H.J. Whitley

H. J. WhitleyHobart Johnstone Whitley
Hobart Johnstone Whitley (October 7, 1847 – June 3, 1931), also known as H.J.wikipedia
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Hollywood

Hollywood, CaliforniaHollywood, CAHollywood, Los Angeles, California
He was a real estate developer who helped create the Hollywood subdivision in Los Angeles, Southern California.
According to the diary of H. J. Whitley, also known as the "Father of Hollywood", on his honeymoon in 1886 he stood at the top of the hill looking out over the valley.

Hollywood Sign

Hollywoodland signHollywoodlanda large sign
The Hollywood sign was first erected in 1923.
H.J. Whitley had already used a sign to advertise his development Whitley Heights, which was between Highland Avenue and Vine Street.

Guthrie, Oklahoma

GuthrieGuthrie, Oklahoma TerritoryOklahoma (Guthrie)
Whitley traveled to Washington D.C. where he persuaded the U.S. Congress to allow the City of Guthrie, Oklahoma to be the new capital of the state of Oklahoma.
Hobart Johnstone Whitley, also known as HJ and the 'Father of Hollywood,' was the first president of the Guthrie Chamber of Commerce.

Hollywood Hotel

Hotel Hollywood
Whitley built a Hollywood Hotel and a bank as the foundation of almost every town he developed.
It was built by early Hollywood developer H.J. Whitley, to support selling residential lots to potential buyers arriving from Los Angeles by the electric Balloon Route trolly of the Los Angeles Pacific Railroad.

Owensmouth

Besides his land developments, he was also the President of the National Loan & Trust Company, Guthrie, Oklahoma, Vice President of Home Savings Bank, President of First National Bank of Van Nuys, State Bank of Owensmouth and Bank of Lankershim; General Manager of the Los Angeles Suburban Homes Company, principal in the Bank of Hollywood, The Whitley Land Company and owner of the H.J. Whitley Company jewelry store. Henry E. Huntington, extended his Pacific Electric Railway (Red Cars) through the Valley to Owensmouth (now Canoga Park).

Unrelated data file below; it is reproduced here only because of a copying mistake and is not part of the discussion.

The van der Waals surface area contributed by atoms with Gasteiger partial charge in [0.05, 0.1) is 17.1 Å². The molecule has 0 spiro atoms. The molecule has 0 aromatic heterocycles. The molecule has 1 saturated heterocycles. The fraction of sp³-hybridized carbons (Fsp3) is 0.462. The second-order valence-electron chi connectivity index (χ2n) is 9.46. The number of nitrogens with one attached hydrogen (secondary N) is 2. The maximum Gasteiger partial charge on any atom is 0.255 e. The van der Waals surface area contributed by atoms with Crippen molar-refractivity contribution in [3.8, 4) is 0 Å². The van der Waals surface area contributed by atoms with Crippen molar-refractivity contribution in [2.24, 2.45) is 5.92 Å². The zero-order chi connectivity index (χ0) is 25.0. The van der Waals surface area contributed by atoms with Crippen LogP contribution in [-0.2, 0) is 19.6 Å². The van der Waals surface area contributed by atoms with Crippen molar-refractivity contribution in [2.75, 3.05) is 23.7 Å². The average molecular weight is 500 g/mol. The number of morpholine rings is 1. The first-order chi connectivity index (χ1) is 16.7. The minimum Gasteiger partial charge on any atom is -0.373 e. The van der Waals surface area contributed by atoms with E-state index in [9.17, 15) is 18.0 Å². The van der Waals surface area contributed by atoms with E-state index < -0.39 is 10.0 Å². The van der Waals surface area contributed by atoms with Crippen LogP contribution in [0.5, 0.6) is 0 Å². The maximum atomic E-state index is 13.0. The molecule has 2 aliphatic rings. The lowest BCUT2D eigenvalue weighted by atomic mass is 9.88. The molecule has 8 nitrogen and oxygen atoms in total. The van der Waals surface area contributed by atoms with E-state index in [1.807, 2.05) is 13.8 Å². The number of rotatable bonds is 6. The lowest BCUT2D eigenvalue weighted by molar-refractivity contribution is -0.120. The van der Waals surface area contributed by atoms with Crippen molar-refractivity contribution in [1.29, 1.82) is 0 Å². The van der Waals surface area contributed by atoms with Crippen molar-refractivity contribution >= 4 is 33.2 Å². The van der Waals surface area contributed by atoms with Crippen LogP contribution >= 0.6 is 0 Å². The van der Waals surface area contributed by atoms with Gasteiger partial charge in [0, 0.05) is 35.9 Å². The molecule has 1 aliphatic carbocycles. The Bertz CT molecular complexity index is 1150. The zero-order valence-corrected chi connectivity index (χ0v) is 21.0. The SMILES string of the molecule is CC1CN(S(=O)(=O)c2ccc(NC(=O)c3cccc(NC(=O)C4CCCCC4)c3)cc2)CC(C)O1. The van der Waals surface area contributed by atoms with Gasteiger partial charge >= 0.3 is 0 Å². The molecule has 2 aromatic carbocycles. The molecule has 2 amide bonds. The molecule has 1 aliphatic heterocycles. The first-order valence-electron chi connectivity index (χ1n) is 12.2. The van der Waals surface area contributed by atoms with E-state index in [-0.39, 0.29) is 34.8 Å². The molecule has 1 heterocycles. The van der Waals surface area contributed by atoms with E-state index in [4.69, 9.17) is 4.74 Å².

Los Angeles Suburban Homes Company was owned by a syndicate of rich Los Angeles investors, developers, and speculators: including Harrison Gray Otis, Harry Chandler, Moses Sherman, Hobart Johnstone Whitley, and others.

Whitley Heights, Los Angeles

Whitley HeightsWhitley Heights Historic DistrictWhitley Park
In 1982, the U.S. Government named Whitley Heights a National Historic District.
Hobart Johnstone Whitley bought the hillside area in 1901-03 and hired architect Arthur Barnes to build houses in a Mediterranean style which he thought would suit Southern California's climate.

Van Nuys

Van Nuys, CaliforniaVan Nuys, CAVan Nuys, Los Angeles
On the land he planned the new towns of Van Nuys, Marian (present day Reseda), and Owensmouth (present day Canoga Park, Sherman Oaks, Tarzana, Woodland Hills and West Hills).